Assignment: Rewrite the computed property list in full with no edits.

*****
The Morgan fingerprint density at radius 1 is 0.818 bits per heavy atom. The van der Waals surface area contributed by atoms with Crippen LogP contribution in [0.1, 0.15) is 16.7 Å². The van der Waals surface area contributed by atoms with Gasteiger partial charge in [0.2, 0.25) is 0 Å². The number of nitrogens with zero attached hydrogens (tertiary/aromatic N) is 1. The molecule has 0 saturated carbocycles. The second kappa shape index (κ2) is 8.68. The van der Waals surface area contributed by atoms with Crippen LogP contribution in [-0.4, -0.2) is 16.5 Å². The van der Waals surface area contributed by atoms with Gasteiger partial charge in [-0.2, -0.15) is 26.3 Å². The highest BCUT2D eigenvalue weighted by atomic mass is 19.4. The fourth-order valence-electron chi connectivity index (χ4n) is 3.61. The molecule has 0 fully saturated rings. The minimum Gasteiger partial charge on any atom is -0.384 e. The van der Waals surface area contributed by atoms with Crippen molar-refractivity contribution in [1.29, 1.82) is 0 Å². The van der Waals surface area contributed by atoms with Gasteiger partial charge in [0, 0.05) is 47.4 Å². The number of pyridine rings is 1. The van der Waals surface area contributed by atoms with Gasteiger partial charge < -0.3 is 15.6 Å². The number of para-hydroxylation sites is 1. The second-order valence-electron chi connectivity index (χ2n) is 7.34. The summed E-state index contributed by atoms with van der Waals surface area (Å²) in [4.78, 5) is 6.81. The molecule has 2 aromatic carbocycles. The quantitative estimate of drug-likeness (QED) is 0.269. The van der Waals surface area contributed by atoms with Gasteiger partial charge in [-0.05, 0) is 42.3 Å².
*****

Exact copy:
The Morgan fingerprint density at radius 1 is 0.818 bits per heavy atom. The van der Waals surface area contributed by atoms with Crippen LogP contribution in [0.1, 0.15) is 16.7 Å². The van der Waals surface area contributed by atoms with Gasteiger partial charge in [0.2, 0.25) is 0 Å². The number of nitrogens with zero attached hydrogens (tertiary/aromatic N) is 1. The molecule has 0 saturated carbocycles. The second kappa shape index (κ2) is 8.68. The van der Waals surface area contributed by atoms with Crippen LogP contribution in [-0.4, -0.2) is 16.5 Å². The van der Waals surface area contributed by atoms with Gasteiger partial charge in [-0.2, -0.15) is 26.3 Å². The highest BCUT2D eigenvalue weighted by atomic mass is 19.4. The fourth-order valence-electron chi connectivity index (χ4n) is 3.61. The molecule has 0 fully saturated rings. The minimum Gasteiger partial charge on any atom is -0.384 e. The van der Waals surface area contributed by atoms with Crippen molar-refractivity contribution in [1.29, 1.82) is 0 Å². The van der Waals surface area contributed by atoms with Gasteiger partial charge in [0, 0.05) is 47.4 Å². The number of pyridine rings is 1. The van der Waals surface area contributed by atoms with Gasteiger partial charge < -0.3 is 15.6 Å². The number of para-hydroxylation sites is 1. The second-order valence-electron chi connectivity index (χ2n) is 7.34. The summed E-state index contributed by atoms with van der Waals surface area (Å²) in [4.78, 5) is 6.81. The molecule has 2 aromatic carbocycles. The quantitative estimate of drug-likeness (QED) is 0.269. The van der Waals surface area contributed by atoms with Gasteiger partial charge in [-0.05, 0) is 42.3 Å².